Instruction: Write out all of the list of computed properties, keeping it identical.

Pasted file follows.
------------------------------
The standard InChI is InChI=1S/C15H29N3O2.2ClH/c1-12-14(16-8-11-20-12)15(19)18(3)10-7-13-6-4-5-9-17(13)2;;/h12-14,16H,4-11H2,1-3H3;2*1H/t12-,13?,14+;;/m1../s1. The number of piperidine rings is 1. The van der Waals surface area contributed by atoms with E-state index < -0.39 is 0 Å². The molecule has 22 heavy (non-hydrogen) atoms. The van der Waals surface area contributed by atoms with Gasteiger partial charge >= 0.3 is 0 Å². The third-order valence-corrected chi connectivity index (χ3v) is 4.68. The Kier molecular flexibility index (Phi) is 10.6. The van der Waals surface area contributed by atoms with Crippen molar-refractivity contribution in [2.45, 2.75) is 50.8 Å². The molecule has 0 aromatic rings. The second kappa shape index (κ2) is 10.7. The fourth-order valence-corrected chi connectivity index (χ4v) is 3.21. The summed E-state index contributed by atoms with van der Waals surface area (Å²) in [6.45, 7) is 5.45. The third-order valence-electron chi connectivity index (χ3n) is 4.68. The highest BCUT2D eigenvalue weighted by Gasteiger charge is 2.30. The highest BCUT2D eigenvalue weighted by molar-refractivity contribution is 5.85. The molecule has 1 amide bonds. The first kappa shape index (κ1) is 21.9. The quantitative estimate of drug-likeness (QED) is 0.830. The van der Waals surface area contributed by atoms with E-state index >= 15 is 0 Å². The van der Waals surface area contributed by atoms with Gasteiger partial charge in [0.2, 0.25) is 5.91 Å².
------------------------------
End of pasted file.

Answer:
The standard InChI is InChI=1S/C15H29N3O2.2ClH/c1-12-14(16-8-11-20-12)15(19)18(3)10-7-13-6-4-5-9-17(13)2;;/h12-14,16H,4-11H2,1-3H3;2*1H/t12-,13?,14+;;/m1../s1. The number of piperidine rings is 1. The van der Waals surface area contributed by atoms with E-state index < -0.39 is 0 Å². The molecule has 22 heavy (non-hydrogen) atoms. The van der Waals surface area contributed by atoms with Gasteiger partial charge >= 0.3 is 0 Å². The third-order valence-corrected chi connectivity index (χ3v) is 4.68. The Kier molecular flexibility index (Phi) is 10.6. The van der Waals surface area contributed by atoms with Crippen molar-refractivity contribution in [2.45, 2.75) is 50.8 Å². The molecule has 0 aromatic rings. The second kappa shape index (κ2) is 10.7. The fourth-order valence-corrected chi connectivity index (χ4v) is 3.21. The summed E-state index contributed by atoms with van der Waals surface area (Å²) in [6.45, 7) is 5.45. The third-order valence-electron chi connectivity index (χ3n) is 4.68. The highest BCUT2D eigenvalue weighted by Gasteiger charge is 2.30. The highest BCUT2D eigenvalue weighted by molar-refractivity contribution is 5.85. The molecule has 1 amide bonds. The first kappa shape index (κ1) is 21.9. The quantitative estimate of drug-likeness (QED) is 0.830. The van der Waals surface area contributed by atoms with E-state index >= 15 is 0 Å². The van der Waals surface area contributed by atoms with Gasteiger partial charge in [0.2, 0.25) is 5.91 Å².